How to Fix “Pages Have a WWW Resolve Issue” from Semrush Audit


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When conducting an SEO audit using tools like Semrush, you might come across a warning that says “Pages have a WWW resolve issue.” This typically means that your website’s domain isn’t properly configured to either exclusively use the www prefix or omit it, causing both versions of the URL (www and non-www) to be accessible and treated as separate entities by search engines. This can lead to several SEO problems, such as diluted link equity and content duplication issues, as search engines might index both versions of the site separately.

How to Fix “Pages Have a WWW Resolve Issue” Detected by a Semrush Audit?

Why is it important to fix this? Addressing the WWW resolve issue is crucial for maintaining a strong SEO foundation. Search engines like Google view the www and non-www versions of your site as distinct pages. Without a proper redirect, you’re essentially splitting your site’s credibility and link equity between two versions, which can dilute your site’s overall SEO performance. Moreover, this can confuse users and search engines, potentially affecting your site’s user experience and visibility in search engine results pages (SERPs).

How to Fix “Pages Have a WWW Resolve Issue” Detected by a Semrush Audit?


How to Fix “Pages Have a WWW Resolve Issue” Detected by a Semrush Audit?

The following steps will help solve this issue:

1) Choose Your Preferred Domain Version

Decide whether you want your website to be accessed with the www prefix (e.g., or without it (e.g., There’s no SEO advantage to one over the other; it’s purely a matter of personal or brand preference.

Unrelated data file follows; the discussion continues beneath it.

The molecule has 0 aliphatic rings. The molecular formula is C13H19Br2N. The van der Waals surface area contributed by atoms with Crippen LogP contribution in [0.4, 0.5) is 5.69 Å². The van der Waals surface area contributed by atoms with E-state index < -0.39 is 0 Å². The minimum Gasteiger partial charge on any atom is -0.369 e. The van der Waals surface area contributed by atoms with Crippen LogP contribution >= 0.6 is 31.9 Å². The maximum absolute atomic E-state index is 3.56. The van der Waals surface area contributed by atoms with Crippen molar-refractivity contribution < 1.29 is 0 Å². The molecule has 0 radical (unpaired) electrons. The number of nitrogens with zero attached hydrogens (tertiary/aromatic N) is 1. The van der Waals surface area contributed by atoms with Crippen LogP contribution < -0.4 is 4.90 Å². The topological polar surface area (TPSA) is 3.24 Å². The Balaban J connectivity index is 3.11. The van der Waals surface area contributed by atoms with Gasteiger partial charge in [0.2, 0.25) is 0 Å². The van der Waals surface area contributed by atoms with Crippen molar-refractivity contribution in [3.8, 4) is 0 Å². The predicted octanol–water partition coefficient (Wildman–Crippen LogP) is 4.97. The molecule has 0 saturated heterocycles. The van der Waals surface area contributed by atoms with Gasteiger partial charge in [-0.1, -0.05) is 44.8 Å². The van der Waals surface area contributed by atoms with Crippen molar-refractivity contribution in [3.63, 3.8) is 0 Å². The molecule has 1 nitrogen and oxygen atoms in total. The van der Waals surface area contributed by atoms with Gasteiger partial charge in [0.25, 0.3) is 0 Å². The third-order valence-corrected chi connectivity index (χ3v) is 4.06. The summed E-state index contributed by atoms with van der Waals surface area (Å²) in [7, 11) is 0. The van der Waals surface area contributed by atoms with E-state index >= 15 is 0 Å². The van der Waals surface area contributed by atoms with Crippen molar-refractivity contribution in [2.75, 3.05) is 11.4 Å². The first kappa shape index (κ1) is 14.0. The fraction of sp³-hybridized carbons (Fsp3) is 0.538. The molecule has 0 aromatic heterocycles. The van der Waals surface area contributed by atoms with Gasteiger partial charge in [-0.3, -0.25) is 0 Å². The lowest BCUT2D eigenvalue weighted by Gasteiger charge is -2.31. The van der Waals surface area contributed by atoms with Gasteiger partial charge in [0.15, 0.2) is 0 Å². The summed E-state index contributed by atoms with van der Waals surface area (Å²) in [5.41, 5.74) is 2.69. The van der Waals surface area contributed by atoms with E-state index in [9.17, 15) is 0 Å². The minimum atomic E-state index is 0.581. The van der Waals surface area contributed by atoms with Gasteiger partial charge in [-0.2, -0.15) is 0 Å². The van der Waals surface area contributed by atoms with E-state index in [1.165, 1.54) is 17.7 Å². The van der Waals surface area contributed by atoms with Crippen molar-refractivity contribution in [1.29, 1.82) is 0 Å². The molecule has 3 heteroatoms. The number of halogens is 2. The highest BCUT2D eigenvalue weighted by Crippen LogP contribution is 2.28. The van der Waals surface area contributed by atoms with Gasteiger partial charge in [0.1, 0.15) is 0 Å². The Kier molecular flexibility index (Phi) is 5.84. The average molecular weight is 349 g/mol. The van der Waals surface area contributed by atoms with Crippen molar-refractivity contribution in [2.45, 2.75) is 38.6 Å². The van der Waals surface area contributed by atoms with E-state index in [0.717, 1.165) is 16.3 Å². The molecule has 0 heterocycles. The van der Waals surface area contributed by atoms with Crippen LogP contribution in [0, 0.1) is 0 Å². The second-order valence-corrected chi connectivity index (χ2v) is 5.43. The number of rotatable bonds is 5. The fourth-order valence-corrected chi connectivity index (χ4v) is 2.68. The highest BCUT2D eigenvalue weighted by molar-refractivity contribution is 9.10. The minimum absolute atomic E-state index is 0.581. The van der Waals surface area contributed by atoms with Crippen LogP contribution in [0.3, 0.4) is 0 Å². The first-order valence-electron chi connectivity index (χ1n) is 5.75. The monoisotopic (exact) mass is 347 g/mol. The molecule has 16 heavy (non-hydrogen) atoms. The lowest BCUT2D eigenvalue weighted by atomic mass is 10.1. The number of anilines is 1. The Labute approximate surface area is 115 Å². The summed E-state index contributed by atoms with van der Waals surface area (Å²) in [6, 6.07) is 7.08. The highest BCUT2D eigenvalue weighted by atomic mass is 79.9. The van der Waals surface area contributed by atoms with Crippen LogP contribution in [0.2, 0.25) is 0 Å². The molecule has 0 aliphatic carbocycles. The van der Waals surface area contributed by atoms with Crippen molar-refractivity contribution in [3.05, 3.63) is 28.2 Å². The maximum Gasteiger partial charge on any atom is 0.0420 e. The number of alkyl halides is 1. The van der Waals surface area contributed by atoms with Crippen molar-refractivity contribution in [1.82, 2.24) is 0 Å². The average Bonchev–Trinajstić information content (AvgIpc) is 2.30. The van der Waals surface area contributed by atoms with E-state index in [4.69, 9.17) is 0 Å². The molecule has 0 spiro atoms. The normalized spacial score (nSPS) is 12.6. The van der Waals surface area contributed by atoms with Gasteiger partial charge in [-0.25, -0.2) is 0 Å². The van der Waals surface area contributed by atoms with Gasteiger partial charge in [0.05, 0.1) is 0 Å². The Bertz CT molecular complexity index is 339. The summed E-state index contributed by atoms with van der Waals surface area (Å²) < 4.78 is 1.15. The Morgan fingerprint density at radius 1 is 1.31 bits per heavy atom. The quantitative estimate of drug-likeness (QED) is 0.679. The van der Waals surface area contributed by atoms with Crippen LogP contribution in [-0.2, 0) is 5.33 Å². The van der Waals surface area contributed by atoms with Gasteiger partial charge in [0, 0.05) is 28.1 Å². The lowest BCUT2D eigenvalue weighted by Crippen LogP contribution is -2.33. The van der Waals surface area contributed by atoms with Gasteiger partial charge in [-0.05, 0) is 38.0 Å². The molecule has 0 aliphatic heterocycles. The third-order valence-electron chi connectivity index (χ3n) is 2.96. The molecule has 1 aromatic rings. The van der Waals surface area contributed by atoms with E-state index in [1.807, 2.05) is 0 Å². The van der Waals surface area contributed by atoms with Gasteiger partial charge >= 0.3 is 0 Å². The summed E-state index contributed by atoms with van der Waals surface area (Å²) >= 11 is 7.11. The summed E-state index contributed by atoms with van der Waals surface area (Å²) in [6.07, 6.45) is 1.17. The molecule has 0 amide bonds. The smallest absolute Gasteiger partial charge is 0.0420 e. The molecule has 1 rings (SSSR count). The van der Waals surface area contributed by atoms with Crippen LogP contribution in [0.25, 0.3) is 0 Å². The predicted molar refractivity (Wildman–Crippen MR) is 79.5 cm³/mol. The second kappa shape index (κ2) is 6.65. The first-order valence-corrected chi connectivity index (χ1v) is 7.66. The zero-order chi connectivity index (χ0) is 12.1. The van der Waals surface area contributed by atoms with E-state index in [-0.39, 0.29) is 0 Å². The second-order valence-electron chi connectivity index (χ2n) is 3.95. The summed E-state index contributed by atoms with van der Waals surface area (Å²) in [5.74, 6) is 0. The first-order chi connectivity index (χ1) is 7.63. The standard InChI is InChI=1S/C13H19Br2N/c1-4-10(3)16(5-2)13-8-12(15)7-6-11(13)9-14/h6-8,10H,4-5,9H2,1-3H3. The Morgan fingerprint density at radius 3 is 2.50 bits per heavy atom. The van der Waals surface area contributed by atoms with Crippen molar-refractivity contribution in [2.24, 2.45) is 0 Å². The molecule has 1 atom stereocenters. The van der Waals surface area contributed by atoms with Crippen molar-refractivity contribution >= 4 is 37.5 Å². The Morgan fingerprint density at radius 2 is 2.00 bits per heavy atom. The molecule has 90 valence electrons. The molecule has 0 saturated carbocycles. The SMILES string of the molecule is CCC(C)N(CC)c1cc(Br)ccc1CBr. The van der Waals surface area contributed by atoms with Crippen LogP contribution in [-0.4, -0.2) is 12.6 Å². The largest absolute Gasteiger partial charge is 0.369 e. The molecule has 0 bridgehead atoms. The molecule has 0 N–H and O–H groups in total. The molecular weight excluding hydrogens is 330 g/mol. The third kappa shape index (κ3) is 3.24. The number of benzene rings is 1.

2) Set Up 301 Redirects

Implement a 301 redirect for all traffic from the non-preferred version of your domain to the preferred one. This tells search engines and browsers that your site is permanently moved to the chosen version, transferring SEO benefits like link equity to the preferred domain.

For Apache servers, edit your .htaccess file. For Nginx, modify the server block configuration. If you’re using a CMS like WordPress, there might be plugins that can help you set this up easily.

3) Update Your DNS Settings

If you’re switching to the www version, ensure your DNS settings include a CNAME record for www pointing to your domain. For the non-www version, an A record pointing to your server’s IP address will suffice.

4) Configure Your Web Hosting Settings

Some web hosting platforms allow you to choose your preferred domain directly in their settings. This can be an easier way to enforce your preference without manually editing configuration files.

5) Update Google Search Console and Bing Webmaster Tools

Add and verify both the www and non-www versions of your site in Google Search Console and Bing Webmaster Tools. Set your preferred domain in these tools to help guide how search engines index your site.

6) Review and Update Internal Links

Ensure all internal links on your website point to the preferred domain version to provide a consistent signal to search engines and improve user experience.

7) Monitor Your Site’s Performance

After making these changes, monitor your site’s performance in analytics and search console tools to ensure that the redirect is properly implemented and that there are no unforeseen SEO issues.


By carefully addressing the WWW resolve issue, you’re not just aligning with best practices for SEO; you’re also ensuring a more consistent and user-friendly experience across your site. This helps solidify your domain’s authority and can contribute to better rankings in search results over time. If this guide does not help you resolve the issue, please contact our specialists for assistance.

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